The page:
We have a new shiny API to play sounds in Castle Game Engine!
I think it’s a major improvement over the previous API (that revolved around
TSound classes). The new API is easier to use:
- It hides some internal constraints (a limited internal number of sounds that can be mixed simultaneously, or impossibility to change internal buffer contents/streaming after loading). You don’t need to care about that anymore.
The lifetime of instances is easier to grasp. You control the lifetime of everything, and there’s no need to deal with
The new classes, that you should use now for all sound loading and playing, are:
TCastleSound: The most important class, you should use this always when you want to play any sound.
This is a new non-visual component that represents a sound file with some playback parameters. The most important properties are:
URL — undoubtedly the most important property, set this to actually load the sound file.
Stream — optionally use “streaming”, which is an alternative loading method best suited for longer playing sounds (like music tracks).
Volume — how loud the sound is. This is multiplied by volume at
TCastleSoundSource.Volumeand by spatial calculations.
Pitch — sound playing speed. As with volume, the volume of
TCastleSound.Pitchis multiplied by similar parameters controlled at
TCastleSoundby itself doesn’t manage playing the sound. You have to use SoundEngine.Play to play the sound (the simplest way to play, for non-spatial sounds) or TCastleSoundSource (for sounds that can be spatial; assign to TCastleSoundSource.Sound for looping, use TCastleSoundSource.Play for non-looping).
TCastleSoundalso replaces previous
TSoundTypeis now an alias of
TCastleSound). So reading sounds from
sounds.xmlfile and using SoundEngine.SoundFromName just gives you ready
TCastleSoundinstance. This XML file now becomes a new way to define “a list of TCastleSound instances”. Though you can also now ditch the manually-crafted XML files, and use a new approach we mention below — design a non-visual collection of components like
TCastleSoundSource: A way to play spatial (3D) sounds.
TCastlePlayingSound: Optional, use if you need more control before and during the sound playback.
TCastleSound can be created, configured and linked in the CGE editor, e.g. when designing your state. You can hear the 3D sounds in the editor. You can also create and control them from code, as all CGE components.
All CGE examples have been upgraded to use the new approach for sounds.
- See all the examples in examples/audio subdirectory.
In particular I recommend opening the examples/audio/game_3d_sound demo. Aside from using new sound API, it has also been recently upgraded to use CGE editor and glTF intensively.
See also examples/fixed_camera_game for a new approach to design a collection of sounds (a new, better approach than manually crafting XML files). In particular:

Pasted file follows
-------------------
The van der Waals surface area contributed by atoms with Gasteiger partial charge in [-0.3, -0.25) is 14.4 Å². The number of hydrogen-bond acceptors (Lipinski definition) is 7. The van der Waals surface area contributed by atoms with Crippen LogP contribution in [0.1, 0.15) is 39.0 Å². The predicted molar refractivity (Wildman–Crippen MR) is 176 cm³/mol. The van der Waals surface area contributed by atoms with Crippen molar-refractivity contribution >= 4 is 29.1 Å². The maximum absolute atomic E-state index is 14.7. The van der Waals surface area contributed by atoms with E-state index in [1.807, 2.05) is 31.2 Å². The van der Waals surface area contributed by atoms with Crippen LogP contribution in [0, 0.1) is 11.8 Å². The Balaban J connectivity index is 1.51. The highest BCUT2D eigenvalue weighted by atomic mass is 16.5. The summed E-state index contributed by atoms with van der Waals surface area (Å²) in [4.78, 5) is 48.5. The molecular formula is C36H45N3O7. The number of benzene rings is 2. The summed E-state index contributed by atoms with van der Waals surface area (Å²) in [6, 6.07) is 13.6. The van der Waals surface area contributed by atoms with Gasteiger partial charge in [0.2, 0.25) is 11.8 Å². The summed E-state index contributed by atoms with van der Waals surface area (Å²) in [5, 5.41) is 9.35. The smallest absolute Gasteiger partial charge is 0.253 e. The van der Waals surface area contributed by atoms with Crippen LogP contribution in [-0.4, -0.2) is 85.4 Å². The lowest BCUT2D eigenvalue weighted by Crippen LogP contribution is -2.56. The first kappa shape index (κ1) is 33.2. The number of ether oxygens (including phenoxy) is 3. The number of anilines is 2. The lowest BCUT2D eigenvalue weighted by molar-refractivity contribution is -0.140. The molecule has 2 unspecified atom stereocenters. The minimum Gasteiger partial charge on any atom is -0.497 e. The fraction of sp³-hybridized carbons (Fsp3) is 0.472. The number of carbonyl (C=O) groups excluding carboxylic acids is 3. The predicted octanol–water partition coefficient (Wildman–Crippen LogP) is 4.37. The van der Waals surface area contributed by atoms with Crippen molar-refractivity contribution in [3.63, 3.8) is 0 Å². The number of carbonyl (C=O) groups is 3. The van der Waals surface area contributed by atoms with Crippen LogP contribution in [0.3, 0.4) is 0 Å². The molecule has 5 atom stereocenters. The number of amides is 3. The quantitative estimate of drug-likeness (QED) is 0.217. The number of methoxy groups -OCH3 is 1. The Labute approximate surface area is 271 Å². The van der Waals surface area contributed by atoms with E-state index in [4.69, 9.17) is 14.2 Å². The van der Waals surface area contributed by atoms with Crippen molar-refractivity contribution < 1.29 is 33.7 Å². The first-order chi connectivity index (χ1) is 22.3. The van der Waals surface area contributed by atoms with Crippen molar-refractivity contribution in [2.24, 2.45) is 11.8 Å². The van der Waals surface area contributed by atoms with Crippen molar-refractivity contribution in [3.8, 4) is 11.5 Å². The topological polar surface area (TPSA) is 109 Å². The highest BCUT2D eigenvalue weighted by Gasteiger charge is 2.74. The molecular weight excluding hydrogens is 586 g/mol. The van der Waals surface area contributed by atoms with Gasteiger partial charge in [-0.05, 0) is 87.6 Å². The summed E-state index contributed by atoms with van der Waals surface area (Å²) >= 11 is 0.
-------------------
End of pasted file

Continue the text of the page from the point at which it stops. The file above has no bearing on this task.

examples/fixed_camera_game/data/sounds/all_sounds.castle-componentdescribes all sounds
Editor sound features:
- Sound volume, and “auto-mute on play” are now available in the editor settings.
Drag-and-drop sound files on the viewport to automatically create a spatial sound:
You can manage a collection of sounds independent of state/UI by simply using
TCastleComponentas a design root and adding
TCastleSoundchildren. Save the resulting design to a file like
all_sounds.castle-component. This is a great alternative to previous XML files to describe sounds which will soon be deprecated most likely.
You can see an example of using the new approach in examples/fixed_camera_game mentioned above.
Distance model changes:
Our previous default SoundEngine.DistanceModel was poor (linear, which is not realistic).
Now it is dmInverse, and corresponds to FMOD default and OpenAL default. It’s the most natural model to play 3D spatial sounds.
Our default MaxDistance was poor (1, equal
ReferenceDistance, which means that there’s no attenuation with linear model at all).
Our possible TSoundDistanceModel were not portable (they reflected OpenAL models closely, and did not reflect FMOD models).
We limit ourselves now to actually useful models, supported by various sound backends (OpenAL and FMOD) now:
The sound API upgrade described here is almost completely backward-compatible. Old classes still work, just make a warning about deprecation at compilation. The breaking changes are:
By default we use
dmInversemodel now, as it is much more natural for 3D sounds (and it is default in both OpenAL and FMOD too, for the same reason). If you want the same approach as in previous engine version, set
SoundEngine.DistanceModel := dmLinear. Remember to adjust the
TCastleSound.MaxDistanceto sound good.
Our sounds XML file no longer supports “random aliases”. See the bottom of upgrading wiki page for explanation. I suppose it was quite obscure feature, not used by many, and maintaining it is just too much cost in new API. If you miss this feature, I released a small unit that allows you to bring it back into your game: use and adjust this in your projects.
We also made a fix for sounds defined in X3D files: 3D sounds defined using X3D nodes are now correctly played in world coordinates, i.e. loading an X3D scene with sounds inside
TCastleScene, and then transforming this
TCastleScene makes a proper sound effect.
Our manual chapter about sound has also been updated to reflect the information above. It’s admittedly very brief now, quite similar to this news post, but I hope to extend it into more tutorial-like description soon.